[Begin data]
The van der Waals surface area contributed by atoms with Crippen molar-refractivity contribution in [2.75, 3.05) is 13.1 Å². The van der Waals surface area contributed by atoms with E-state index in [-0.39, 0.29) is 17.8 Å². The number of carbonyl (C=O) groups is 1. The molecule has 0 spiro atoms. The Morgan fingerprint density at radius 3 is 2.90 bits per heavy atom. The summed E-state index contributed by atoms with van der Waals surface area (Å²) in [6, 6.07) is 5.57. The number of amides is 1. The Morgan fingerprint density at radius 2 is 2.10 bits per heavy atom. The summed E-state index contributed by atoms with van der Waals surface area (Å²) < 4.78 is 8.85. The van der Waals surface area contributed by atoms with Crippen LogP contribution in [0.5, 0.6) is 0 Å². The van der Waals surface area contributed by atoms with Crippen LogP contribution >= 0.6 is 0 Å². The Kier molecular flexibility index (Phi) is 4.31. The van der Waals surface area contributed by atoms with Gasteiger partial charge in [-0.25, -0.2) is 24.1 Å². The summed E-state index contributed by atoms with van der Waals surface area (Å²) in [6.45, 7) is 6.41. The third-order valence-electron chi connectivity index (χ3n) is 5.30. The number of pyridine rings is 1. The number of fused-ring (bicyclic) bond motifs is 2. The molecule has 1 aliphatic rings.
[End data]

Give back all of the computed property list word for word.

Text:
The van der Waals surface area contributed by atoms with Crippen molar-refractivity contribution in [2.75, 3.05) is 13.1 Å². The van der Waals surface area contributed by atoms with E-state index in [-0.39, 0.29) is 17.8 Å². The number of carbonyl (C=O) groups is 1. The molecule has 0 spiro atoms. The Morgan fingerprint density at radius 3 is 2.90 bits per heavy atom. The summed E-state index contributed by atoms with van der Waals surface area (Å²) in [6, 6.07) is 5.57. The number of amides is 1. The Morgan fingerprint density at radius 2 is 2.10 bits per heavy atom. The summed E-state index contributed by atoms with van der Waals surface area (Å²) < 4.78 is 8.85. The van der Waals surface area contributed by atoms with Crippen LogP contribution in [0.5, 0.6) is 0 Å². The van der Waals surface area contributed by atoms with Crippen LogP contribution >= 0.6 is 0 Å². The Kier molecular flexibility index (Phi) is 4.31. The van der Waals surface area contributed by atoms with Gasteiger partial charge in [-0.25, -0.2) is 24.1 Å². The summed E-state index contributed by atoms with van der Waals surface area (Å²) in [6.45, 7) is 6.41. The third-order valence-electron chi connectivity index (χ3n) is 5.30. The number of pyridine rings is 1. The number of fused-ring (bicyclic) bond motifs is 2. The molecule has 1 aliphatic rings.